Back in 2020, Minnesota Governor Tim Walz set
certified in the Minnesota Ag Water Quality Certification program by the end of 2022. The goal was about a year late, yet the milestone, struck in October, is still one worth noting.
Program manager Brad Jordahl Redlin said with several applications coming each week and around 300 applications open at a time, it was never a question of if they would reach the goal, rather when.
“We were really pleased to see it,” Redlin said of the milestone. “It’s always spinning, always adding.”
When considering ways to build healthier soil and water and enhance a farm’s legacy, this water quality program stands out among the crowd. It all started with the first certifications back in 2014. Redlin said he’s had a front row seat since they began shaping the program in 2012. He said it’s an honor to get to see the inner working of these farm operations as farmers invite them in to see their strengths and perhaps vulnerabilities.
It’s a voluntary program that gives farmers an opportunity to implement conservation practices on the land that enhances water quality. While water quality is in the name, soil health, added revenue streams, enhanced profitability and funding opportunities are also realized by many who become certified in the program. Certified acres are also deemed compliant with water quality laws and regulations for a period of 10 years.
For the producer, these are practices that can make a lot of sense. Redlin works in the pesticide and fertilizer division of the Minnesota Department of Agriculture. On a certification event in 2023, Redlin described what the practices were doing on
just one of over 1,400 farms that are certified. Just the act of adding cover crops to that operation was expected to have significant benefits on the farm and on water quality well beyond those acres.
“Just that one practice resulted in 7,000 tons per year of soil saved in this farming operation… 2,000 tons of sediment prevented from being lost … and 2,000 pounds of phosphorus saved from being lost per year on this operation,” Redlin said.
Cover crops are not an uncommon practice of farmers, even those who do so outside of this certification program. But cover crops are just one option that works for some farms. The program seeks to assist with what works best for each operation.
Redlin said by becoming certified, and getting a sign to stick in the ground, it shows the greater community that this operation is taking steps towards better water quality. He said that a little sign can provide a stage or podium for farmers to share their story. It shows the public that the producer is using conservation practices that promote water quality.
With 1 million acres now enrolled, Redlin said it’s clear that growers believe in it.
“No sense doing a program if the growers aren’t going to participate,” Redlin said. He believes a key is that the department plans to keep this a voluntary program.
Redlin said that there are other programs with similar characteristics in other states. But what sets it apart is an entire operation approach.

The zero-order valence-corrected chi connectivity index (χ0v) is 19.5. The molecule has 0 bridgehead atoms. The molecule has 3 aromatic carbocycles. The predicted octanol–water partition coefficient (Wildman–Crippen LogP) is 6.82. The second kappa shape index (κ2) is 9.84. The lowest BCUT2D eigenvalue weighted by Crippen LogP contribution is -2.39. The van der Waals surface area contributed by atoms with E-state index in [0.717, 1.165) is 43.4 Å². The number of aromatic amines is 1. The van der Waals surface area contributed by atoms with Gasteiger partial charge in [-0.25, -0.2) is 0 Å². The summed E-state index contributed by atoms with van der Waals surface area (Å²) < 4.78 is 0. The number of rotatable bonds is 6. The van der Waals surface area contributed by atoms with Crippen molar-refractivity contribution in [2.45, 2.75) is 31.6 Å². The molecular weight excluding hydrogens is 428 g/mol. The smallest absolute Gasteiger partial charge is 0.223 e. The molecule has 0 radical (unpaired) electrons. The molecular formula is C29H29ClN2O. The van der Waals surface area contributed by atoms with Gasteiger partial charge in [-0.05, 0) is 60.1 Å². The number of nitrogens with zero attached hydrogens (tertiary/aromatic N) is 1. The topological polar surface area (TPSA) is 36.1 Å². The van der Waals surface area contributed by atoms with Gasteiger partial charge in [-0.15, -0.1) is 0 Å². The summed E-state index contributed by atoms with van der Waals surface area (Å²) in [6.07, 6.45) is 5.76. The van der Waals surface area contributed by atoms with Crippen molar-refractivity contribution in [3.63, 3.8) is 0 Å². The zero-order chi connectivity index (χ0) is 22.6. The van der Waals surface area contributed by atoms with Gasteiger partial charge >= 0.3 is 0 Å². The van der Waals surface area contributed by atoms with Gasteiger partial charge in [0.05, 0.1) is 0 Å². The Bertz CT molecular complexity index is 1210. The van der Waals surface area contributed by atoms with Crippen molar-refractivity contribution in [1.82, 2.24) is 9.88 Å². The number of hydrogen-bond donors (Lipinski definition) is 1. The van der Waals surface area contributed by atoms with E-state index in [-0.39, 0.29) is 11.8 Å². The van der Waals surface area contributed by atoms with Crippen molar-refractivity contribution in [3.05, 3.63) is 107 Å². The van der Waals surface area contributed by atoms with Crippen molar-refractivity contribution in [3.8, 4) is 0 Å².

“No one does the whole farm, all aspects, all points in the rotation, full service model, comprehensive engagement that we do in this program,” Redlin said. Survey results have shown that participants appreciate that this program looks at everything, all the work that they are doing to be better.
On the Twin Rivers Seed Farm in Staples, Minnesota, the process to certification took about a year. Others have taken up to four years, if major work needs to be done such as building up erosion control systems on a sugarbeet farm. In comparison, a pasture-based farm, with perennial vegetation, can be certified rather quickly.
The types of farms and amount of acreage is fairly wide open. Area certification specialist Jim Lahn said that acreage he has helped certify has ranged from 6,000 acres to just 1 acre. In the end everyone getting certified has a similar reason for doing it.
“I think that interest continues because producers, they want to tell the story of the good things they are doing to protect Minnesota’s water quality and they are willing to make changes if needed,” Lahn said.
The governor has not yet called for the next goal for the program, Redlin said. Even so, staff are pressing onward with applications continuing to come in.
What does it take?
While becoming certified in anything can seem like quite an undertaking, the MAWQC Program includes a one page, single sided application to get started.
That application includes five questions that relate to pollution control, wetlands conservation, sewage treatment, chemical use, and shoreland protection. A producer who can answer “yes” to all those initial questions is well on their way to certification. If producers answer “no” to any of them, a representative can begin working to offer technical and financial assistance to help a producer become compliant and eventually get certified.
process, visit the Minnesota Department of Agriculture website at
Michael Johnson is the news editor for Agweek. He lives in rural Deer Creek, Minn., where he is starting to homestead with his two children and wife.
You can reach Michael at firstname.lastname@example.org or 218-640-2312.
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